far as it is possible, the textbooks provided to schools should
be accurate and up-to-date. To ensure that resources are efficiently
used and to guarantee the highest quality product possible, a range
of planning and policy issues should be examined in detail before
committing to new textbooks. These issues are listed in the table
below according to where it is likely to emerge in the development
Table 5.1. Planning and policy issues to be examined
for new textbooks.
- Selection of subjects requiring textbooks;
- Use of national and local languages in instruction and
- Timing of curriculum reforms and revisions;
- Procedures for evaluation and authorization of textbooks
- Criteria for choice / selection of
- Choice of authors (preferably through open competitive
- Multiple titles of textbooks
- Availability and provision of supplementary reading and
other learning materials
- Professional development for authors, publishing personnel
- Open competitive bidding for printing and publishing;
- Pupil textbook ratio if textbooks are provided by the
- Appropriateness of textbook design for grade levels
- Technical specifications for paper, printing and binding
- Affordable and sustainable financing.
- Support for public and school libraries;
- Open competitive bidding for
- Practical and economical distribution methods;
- Regular and timely release of approved textbooks.
New textbooks are most commonly part of a curriculum
revision process and normally support the introduction of new and
updated content (learning) and methodology. This should be part
of a planned cycle so that textbook publishers are encouraged to
invest in supporting new curriculum.
In the case of donor funded initiatives for textbook
development, it is possible that donors will insist on international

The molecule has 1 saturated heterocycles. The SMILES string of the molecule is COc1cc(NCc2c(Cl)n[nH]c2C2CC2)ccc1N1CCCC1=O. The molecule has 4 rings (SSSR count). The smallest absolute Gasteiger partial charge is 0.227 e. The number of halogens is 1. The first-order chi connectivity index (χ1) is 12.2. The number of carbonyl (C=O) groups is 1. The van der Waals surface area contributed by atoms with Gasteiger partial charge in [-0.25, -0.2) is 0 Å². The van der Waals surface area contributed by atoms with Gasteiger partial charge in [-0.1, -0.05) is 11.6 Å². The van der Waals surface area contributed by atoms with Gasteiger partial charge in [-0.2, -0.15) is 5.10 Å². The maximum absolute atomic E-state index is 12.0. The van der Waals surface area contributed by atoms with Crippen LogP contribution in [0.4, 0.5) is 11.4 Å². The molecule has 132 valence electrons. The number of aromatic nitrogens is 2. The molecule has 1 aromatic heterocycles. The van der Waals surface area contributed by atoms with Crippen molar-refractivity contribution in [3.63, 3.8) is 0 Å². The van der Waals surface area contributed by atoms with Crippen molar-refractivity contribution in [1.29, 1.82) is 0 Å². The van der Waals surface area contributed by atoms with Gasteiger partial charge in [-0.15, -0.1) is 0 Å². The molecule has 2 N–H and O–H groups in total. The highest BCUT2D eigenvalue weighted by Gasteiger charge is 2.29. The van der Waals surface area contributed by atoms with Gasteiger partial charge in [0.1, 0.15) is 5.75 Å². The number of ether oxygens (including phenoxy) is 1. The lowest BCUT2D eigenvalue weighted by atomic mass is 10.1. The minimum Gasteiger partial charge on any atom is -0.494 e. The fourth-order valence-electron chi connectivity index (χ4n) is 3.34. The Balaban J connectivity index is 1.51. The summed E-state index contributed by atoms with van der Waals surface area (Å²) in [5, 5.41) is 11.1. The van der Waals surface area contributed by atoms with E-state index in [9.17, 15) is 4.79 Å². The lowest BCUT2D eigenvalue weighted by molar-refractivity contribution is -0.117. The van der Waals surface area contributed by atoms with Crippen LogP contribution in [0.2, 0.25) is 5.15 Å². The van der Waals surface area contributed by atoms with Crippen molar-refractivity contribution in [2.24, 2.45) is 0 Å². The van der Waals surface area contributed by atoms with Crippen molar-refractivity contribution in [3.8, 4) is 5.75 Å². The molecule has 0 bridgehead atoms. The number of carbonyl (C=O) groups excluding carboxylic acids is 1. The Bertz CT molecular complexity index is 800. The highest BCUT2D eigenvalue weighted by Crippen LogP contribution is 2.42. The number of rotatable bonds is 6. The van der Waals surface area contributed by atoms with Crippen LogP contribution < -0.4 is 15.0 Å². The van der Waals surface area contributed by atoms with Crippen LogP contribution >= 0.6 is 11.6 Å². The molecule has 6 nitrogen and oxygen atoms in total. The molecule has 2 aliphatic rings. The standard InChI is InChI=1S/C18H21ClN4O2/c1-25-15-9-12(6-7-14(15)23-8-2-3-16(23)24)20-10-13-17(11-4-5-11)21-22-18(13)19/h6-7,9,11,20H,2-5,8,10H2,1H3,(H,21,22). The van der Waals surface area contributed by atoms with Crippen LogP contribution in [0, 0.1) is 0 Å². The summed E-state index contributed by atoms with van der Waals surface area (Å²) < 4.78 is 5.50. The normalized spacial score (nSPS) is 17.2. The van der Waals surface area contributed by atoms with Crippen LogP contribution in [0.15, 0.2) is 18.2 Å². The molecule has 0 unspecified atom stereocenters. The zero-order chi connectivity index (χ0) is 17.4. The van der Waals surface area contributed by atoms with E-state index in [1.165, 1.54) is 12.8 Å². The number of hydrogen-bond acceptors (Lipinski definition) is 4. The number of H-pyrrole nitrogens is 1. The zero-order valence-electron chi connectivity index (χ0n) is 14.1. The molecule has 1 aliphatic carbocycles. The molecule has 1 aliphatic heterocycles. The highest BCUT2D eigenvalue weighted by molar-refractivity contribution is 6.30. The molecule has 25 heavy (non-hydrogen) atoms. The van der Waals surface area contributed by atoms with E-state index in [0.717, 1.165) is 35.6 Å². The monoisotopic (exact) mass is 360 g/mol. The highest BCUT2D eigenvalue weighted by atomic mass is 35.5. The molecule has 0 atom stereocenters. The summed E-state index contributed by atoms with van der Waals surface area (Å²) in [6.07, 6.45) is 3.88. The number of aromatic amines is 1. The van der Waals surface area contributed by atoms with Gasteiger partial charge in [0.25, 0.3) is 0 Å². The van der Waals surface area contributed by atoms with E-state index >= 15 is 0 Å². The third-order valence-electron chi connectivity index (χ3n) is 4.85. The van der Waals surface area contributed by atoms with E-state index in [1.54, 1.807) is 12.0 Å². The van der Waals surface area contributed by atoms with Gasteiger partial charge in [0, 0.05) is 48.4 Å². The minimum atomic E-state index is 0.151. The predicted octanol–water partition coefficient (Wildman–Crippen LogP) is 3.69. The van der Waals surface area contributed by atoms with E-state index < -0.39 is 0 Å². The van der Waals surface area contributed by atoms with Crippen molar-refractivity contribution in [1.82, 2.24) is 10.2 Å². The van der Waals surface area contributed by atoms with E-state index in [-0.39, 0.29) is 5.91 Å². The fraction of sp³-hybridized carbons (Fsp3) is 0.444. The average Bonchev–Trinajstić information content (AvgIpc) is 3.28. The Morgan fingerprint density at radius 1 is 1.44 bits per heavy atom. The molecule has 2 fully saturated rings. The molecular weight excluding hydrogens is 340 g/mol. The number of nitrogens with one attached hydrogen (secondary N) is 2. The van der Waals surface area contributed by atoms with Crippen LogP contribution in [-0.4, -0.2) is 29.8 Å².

competitive bidding. It should be noted that this can have the detrimental
effect of channeling funds for textbooks out of the recipient country.
In contrast, cooperation and co-publishing can speed
the transition to sustainable competitive provision of textbooks
and other learning materials. Co-operation can occur through the
adaptation of a textbook produced in a neighbouring country, or
it may be a joint venture between the local publishing house and
a well-established house in an industrialized country, involving
the transfer of publishing knowledge and skills as well as capital.
Policy trends in textbook development
In some countries ministries of education have their own textbook
publishing units. These are responsible for the production of all
textbooks with little or no reference to local or private publishers.
This strategy can be cost-effective and useful in countries where
there is not enough commercial market for sparking private interest
in the textbook business, but it has also some limitations to provide
a diversity of books, and to ensure quality.
Policy trends in textbook development reflect a shift
towards private, market-driven systems of private textbook publishing.
In some countries the role of developing, producing and distributing
textbooks already belongs to private industry which bases its books
on subject syllabuses. In these circumstances the role of the government
may be to:
- prepare clear and detailed subject syllabuses and textbook
- make them available for the development of textbooks;
- establish an objective process of evaluation and authorization
- decide the processes to be used in funding and distributing
textbooks to the schools;
- set minimum standards of production;
- perform the same functions with respect to other learning materials;
- protect intellectual property rights through appropriate legislation.
In these contexts, ministries of education need to
ensure that the quality of textbooks and other materials is of a
high standard and that processes of publication, approval and distribution
are conducted in cost-efficient and timely manner.